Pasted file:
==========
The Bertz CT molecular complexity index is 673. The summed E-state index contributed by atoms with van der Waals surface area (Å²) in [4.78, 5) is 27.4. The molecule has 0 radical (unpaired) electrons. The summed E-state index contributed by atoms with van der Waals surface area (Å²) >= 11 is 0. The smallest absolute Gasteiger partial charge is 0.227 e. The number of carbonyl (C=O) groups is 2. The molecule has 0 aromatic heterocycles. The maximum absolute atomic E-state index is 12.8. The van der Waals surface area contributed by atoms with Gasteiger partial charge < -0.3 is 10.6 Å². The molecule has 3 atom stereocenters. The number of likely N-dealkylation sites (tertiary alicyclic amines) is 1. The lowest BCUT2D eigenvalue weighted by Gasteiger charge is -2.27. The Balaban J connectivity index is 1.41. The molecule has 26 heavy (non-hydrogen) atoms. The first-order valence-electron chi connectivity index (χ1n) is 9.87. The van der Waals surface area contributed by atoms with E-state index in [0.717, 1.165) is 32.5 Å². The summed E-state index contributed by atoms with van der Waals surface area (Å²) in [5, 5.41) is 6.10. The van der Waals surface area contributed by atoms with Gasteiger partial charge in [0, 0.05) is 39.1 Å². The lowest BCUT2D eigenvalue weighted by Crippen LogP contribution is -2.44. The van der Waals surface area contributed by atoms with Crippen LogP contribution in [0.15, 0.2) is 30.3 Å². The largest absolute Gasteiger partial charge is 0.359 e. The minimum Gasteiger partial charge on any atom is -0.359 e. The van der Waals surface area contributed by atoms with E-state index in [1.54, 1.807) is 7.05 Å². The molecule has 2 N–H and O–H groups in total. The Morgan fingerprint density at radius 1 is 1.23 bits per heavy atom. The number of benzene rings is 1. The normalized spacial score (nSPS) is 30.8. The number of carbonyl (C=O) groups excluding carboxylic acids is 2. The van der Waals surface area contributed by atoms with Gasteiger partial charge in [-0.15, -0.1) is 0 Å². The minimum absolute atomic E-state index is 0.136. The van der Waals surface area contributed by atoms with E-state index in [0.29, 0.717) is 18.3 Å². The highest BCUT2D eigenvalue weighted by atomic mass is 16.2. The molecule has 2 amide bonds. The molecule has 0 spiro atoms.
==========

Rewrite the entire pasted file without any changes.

The Bertz CT molecular complexity index is 673. The summed E-state index contributed by atoms with van der Waals surface area (Å²) in [4.78, 5) is 27.4. The molecule has 0 radical (unpaired) electrons. The summed E-state index contributed by atoms with van der Waals surface area (Å²) >= 11 is 0. The smallest absolute Gasteiger partial charge is 0.227 e. The number of carbonyl (C=O) groups is 2. The molecule has 0 aromatic heterocycles. The maximum absolute atomic E-state index is 12.8. The van der Waals surface area contributed by atoms with Gasteiger partial charge < -0.3 is 10.6 Å². The molecule has 3 atom stereocenters. The number of likely N-dealkylation sites (tertiary alicyclic amines) is 1. The lowest BCUT2D eigenvalue weighted by Gasteiger charge is -2.27. The Balaban J connectivity index is 1.41. The molecule has 26 heavy (non-hydrogen) atoms. The first-order valence-electron chi connectivity index (χ1n) is 9.87. The van der Waals surface area contributed by atoms with E-state index in [0.717, 1.165) is 32.5 Å². The summed E-state index contributed by atoms with van der Waals surface area (Å²) in [5, 5.41) is 6.10. The van der Waals surface area contributed by atoms with Gasteiger partial charge in [0, 0.05) is 39.1 Å². The lowest BCUT2D eigenvalue weighted by Crippen LogP contribution is -2.44. The van der Waals surface area contributed by atoms with Crippen LogP contribution in [0.15, 0.2) is 30.3 Å². The largest absolute Gasteiger partial charge is 0.359 e. The minimum Gasteiger partial charge on any atom is -0.359 e. The van der Waals surface area contributed by atoms with E-state index in [1.54, 1.807) is 7.05 Å². The molecule has 2 N–H and O–H groups in total. The Morgan fingerprint density at radius 1 is 1.23 bits per heavy atom. The number of benzene rings is 1. The normalized spacial score (nSPS) is 30.8. The number of carbonyl (C=O) groups excluding carboxylic acids is 2. The van der Waals surface area contributed by atoms with Gasteiger partial charge in [-0.15, -0.1) is 0 Å². The minimum absolute atomic E-state index is 0.136. The van der Waals surface area contributed by atoms with E-state index in [0.29, 0.717) is 18.3 Å². The highest BCUT2D eigenvalue weighted by atomic mass is 16.2. The molecule has 2 amide bonds. The molecule has 0 spiro atoms.